U.S. Pat. No. 4,568,870 to Chikuma teaches the use of a phase control device for regulating the illumination of a fluorescent lamp. Again the dimmer is located ahead of the ballast in series therewith and employs a conventional triac incandescent lamp dimmer circuit. It is doubtful whether the circuit will properly operate, since when dimming occurs the bimetal start switch would cause the lamp to flash on and off.
U.S. Pat. No. 4,792,729 to Peters teaches a load side phase control circuit in conjunction with the conventional fluorescent light ballast with an isolation transformer to achieve fluorescent lamp brightness control. A resistor and capacitor connected in series shunt the phase control circuit to maintain low level illumination when the phase control circuit is non-conducting.
U.S. Pat. No. 4,937,504 to Black, Jr. et al teaches a time delay circuit for start up of a ballast. It obviously is intended for use with a dimmer unit located ahead of the ballast but not built within the ballast itself as taught by the present invention.
U.S. Pat. No. 4,950,963 to Sievers again teaches a device located ahead of the ballast rather than within as in the present invention, but employs a triac dimmer with a timer to disable the dimmer on startup.
U.S. Pat. No. 4,994,718 to Gordin employs a capacitor in series with the ballast to reduce lamp voltage. By changing the value of the capacitor a certain amount of dimming is achieved. Again the capacitor is not included within the ballast circuitry but rather is located between the ballast and the lamp. It is doubtful whether this circuitry would be operable at low light levels.
U.S. Pat. No. 4,998,046 to Lester employs variable pulse modulation to control the dimming by including a separately powered constant voltage filament arrangement. In practice it becomes necessary to increase the filament voltage as the light level decreases to make up for the loss in arc current. The requirement for a constant filament voltage would probably be very expensive and of questionable operational value.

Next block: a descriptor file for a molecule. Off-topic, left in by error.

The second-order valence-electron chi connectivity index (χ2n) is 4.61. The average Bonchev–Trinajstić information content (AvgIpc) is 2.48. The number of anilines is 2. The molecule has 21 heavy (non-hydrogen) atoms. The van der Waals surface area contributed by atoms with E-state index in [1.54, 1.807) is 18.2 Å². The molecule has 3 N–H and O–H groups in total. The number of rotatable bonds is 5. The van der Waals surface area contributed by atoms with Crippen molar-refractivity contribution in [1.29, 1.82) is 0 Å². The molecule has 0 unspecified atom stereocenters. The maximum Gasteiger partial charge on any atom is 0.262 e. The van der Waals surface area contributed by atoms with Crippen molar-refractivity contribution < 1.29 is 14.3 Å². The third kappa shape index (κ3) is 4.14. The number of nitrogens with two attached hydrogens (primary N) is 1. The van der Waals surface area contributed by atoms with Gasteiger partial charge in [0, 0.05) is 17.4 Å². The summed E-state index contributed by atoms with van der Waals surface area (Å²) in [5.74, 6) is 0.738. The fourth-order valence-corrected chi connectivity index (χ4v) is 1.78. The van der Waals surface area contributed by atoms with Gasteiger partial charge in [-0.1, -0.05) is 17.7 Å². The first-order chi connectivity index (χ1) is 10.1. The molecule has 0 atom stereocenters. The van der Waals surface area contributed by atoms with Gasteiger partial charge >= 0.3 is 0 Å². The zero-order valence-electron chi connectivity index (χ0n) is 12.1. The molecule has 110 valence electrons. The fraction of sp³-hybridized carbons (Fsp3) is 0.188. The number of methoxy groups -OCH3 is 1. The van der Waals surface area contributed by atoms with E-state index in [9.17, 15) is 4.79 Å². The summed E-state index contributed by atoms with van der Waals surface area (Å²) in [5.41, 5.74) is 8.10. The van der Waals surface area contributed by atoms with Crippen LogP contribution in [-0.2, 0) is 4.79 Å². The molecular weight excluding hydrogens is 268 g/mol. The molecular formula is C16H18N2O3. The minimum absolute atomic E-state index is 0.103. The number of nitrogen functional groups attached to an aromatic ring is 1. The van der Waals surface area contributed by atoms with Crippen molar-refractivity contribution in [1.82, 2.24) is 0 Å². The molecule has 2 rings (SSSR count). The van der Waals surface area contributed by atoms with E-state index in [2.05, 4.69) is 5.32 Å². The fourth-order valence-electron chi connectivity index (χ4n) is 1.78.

U.S. Pat. No. 5,004,959 to Nilssen teaches a modified ballast for gas discharge lamps wherein the lamp current control means are utilized to vary the current magnetic flux saturation and in response to the magnetic flux applied controls the frequency of the AC voltage. It indicates that the lamp operating current supplied is dependent on the frequency of the alternating current voltage. It is stated in this patent that the magnetic flux means is magnetically coupled with the charge and control means adapted to provide control of magnetic flux to the control means to permit control of the frequency of the AC voltage and thereby the magnitude of the lamp operating current.
A careful review of the teachings of this patent indicates that the collector current of the transistor varies with dimming and the width of the current pulse decreases with an increase in dimming, and that the frequency only increases slightly. It is not the frequency but rather the duration of the pulse that determines the light level of the associated fluorescent lamp. For example, at 100% light level it has been determined that the transistors are conductive 76% of the time and at 10% of the light level they are conductive only 64% of the time. This change in duty cycle of transistors doesn't explain why the lamp goes from 100% down to a very light output level. The reason appears that the lamp impedance increases as the energy to the lamp decreases. Thus, it has been determined that in the circuitry as shown the lamp resistance changes with dimming and will significantly affect the total circuits electrical characteristics. A minor decrease in pulse width on time of the transistors will result in a large change of lamp output.